Short-field package for 737NG pulls in orders

Los Angeles
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Nine airlines have placed orders and options for more than 300 Boeing-developed short-field performance improvement packages for installation on 737-800s and -900ERs, the first of which will enter service later this year.

The package, first launched to enable Brazilian airline GOL to operate the 737-800 into the restricted 1,465m (4,800ft) runway of Rio de Janeiro’s Santos Dumont airport, is aimed at giving -800/900ER operators runway performance similar to that of the shorter-bodied -700. The kit, which will be standard on all -900ERs and optional on the -800, includes a variety of aerodynamic and system changes, and has been undergoing flight tests since mid-February.

737-800 winglet test w445
© Boeing / Jennifer Henderson

Landing performance tests of the 737-800 with and without winglets were completed at Roswell, New Mexico
“It’s about 60% of the way through flight tests,” says 737 chief project engineer Mike Delaney. “We’ve done drag tests, we have performed stalls, and have done stability and take-off performance tests as well as some of the early autopilot development.”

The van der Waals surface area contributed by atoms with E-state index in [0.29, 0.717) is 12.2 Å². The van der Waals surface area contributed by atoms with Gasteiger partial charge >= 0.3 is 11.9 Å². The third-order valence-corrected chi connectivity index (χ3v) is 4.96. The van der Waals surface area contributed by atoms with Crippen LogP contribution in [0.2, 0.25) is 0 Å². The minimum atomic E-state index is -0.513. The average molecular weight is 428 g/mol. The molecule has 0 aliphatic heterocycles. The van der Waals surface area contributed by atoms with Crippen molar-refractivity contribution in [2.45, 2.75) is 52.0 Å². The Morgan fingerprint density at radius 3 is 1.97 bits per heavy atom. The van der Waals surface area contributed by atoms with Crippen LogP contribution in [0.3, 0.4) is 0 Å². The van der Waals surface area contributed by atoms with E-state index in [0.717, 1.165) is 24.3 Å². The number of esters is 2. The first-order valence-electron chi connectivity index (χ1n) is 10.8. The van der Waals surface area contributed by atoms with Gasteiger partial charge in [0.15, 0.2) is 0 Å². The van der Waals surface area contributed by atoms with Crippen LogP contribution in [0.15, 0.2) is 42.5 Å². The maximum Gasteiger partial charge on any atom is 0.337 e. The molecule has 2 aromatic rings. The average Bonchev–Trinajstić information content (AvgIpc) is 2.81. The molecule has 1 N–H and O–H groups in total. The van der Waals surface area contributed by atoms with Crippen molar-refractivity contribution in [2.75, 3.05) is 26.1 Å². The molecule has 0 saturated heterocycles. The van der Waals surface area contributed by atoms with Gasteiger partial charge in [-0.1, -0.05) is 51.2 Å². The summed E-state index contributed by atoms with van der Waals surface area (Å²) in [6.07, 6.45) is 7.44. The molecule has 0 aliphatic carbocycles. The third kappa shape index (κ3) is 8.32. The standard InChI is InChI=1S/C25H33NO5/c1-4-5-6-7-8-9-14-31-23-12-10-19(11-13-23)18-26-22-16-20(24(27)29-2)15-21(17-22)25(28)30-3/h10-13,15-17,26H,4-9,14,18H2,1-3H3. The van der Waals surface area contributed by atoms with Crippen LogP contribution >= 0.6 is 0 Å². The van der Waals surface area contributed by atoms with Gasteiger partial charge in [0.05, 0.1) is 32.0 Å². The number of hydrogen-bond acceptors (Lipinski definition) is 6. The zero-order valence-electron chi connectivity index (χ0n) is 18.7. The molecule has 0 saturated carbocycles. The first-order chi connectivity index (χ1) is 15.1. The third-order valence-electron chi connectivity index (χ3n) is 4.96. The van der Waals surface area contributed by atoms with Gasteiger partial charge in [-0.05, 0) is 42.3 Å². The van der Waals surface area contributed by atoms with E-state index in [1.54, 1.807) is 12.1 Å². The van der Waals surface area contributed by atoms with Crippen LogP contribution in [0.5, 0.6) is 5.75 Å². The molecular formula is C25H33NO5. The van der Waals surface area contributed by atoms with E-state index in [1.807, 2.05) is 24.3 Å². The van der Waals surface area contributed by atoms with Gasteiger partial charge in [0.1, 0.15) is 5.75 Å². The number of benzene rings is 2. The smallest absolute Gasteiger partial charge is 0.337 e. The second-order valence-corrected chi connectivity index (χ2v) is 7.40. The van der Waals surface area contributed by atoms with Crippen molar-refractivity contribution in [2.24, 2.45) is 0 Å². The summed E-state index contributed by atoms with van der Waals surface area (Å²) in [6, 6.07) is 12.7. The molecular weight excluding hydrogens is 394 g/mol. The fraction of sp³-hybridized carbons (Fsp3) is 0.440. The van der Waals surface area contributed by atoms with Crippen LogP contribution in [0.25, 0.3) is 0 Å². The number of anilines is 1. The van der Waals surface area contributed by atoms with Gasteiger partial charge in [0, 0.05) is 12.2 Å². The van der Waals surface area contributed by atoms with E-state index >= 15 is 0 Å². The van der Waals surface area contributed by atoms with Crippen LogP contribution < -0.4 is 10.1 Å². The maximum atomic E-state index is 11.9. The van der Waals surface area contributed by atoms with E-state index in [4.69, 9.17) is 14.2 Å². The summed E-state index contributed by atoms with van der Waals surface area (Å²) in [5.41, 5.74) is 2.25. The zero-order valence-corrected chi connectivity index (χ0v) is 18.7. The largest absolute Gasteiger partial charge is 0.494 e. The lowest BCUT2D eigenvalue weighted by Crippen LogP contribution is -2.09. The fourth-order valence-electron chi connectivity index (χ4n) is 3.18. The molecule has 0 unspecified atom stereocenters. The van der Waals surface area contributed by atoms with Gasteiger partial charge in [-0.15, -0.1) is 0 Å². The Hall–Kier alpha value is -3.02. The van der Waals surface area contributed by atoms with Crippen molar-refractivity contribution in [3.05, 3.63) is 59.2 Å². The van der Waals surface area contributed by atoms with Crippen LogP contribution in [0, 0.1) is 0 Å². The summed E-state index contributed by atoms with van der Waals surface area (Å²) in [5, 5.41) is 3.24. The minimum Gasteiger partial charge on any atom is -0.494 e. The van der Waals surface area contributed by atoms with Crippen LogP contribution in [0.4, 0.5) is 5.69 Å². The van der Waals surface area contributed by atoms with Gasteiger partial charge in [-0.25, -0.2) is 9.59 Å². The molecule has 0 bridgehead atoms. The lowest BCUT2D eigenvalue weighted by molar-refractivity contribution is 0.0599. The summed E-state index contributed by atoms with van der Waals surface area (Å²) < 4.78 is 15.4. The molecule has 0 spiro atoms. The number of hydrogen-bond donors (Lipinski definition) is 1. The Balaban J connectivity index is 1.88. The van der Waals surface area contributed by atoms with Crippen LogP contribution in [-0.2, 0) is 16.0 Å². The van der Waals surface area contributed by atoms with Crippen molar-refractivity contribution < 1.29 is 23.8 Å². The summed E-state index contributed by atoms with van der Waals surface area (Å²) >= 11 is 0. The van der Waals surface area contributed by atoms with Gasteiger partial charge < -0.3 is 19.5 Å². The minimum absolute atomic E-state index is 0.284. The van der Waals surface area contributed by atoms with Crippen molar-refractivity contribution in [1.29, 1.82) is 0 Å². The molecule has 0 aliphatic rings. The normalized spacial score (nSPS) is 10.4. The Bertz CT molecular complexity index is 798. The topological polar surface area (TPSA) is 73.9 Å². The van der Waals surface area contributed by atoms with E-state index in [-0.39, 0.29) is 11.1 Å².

By early April, the test 737-800 YK721 had accumulated 140h of testing and some 275 flight cycles. “Our plan is to finish flight tests at the end of May,” Delaney adds.

As a result of initial testing, Boeing has decided to withdraw a proposed Krueger flap seal actuation device from the package after “we didn’t get the CLmax [coefficient of lift] benefit we wanted”.

Tests showed only around one-third of the hoped-for performance derived specifically from the Krueger modification and, after a cost-benefit analysis was conducted, the option was dropped. “It just wasn’t worth it, so we have eliminated an actuator and a part,” says Delaney, who adds the overall target is still within reach because “the rest of the package is performing better than expected”.

The “most powerful” part of the remaining package is the two-position tailskid that allows safe use of higher angles of attack and rotation, while others include sealed slats for all take-off flap positions to 25º and increased flight spoiler deflection on the ground to close to that of the ground spoilers, which deflect to 60º.

Landing performance tests with and without winglets were completed recently at Roswell, New Mexico, following earlier test phases at various sites, including Edwards AFB, California, Kona, Hawaii and Moses Lake, Washington. The initial short-field package-equipped 737-800s will be delivered to GOL this year.

GUY NORRIS / LOS ANGELES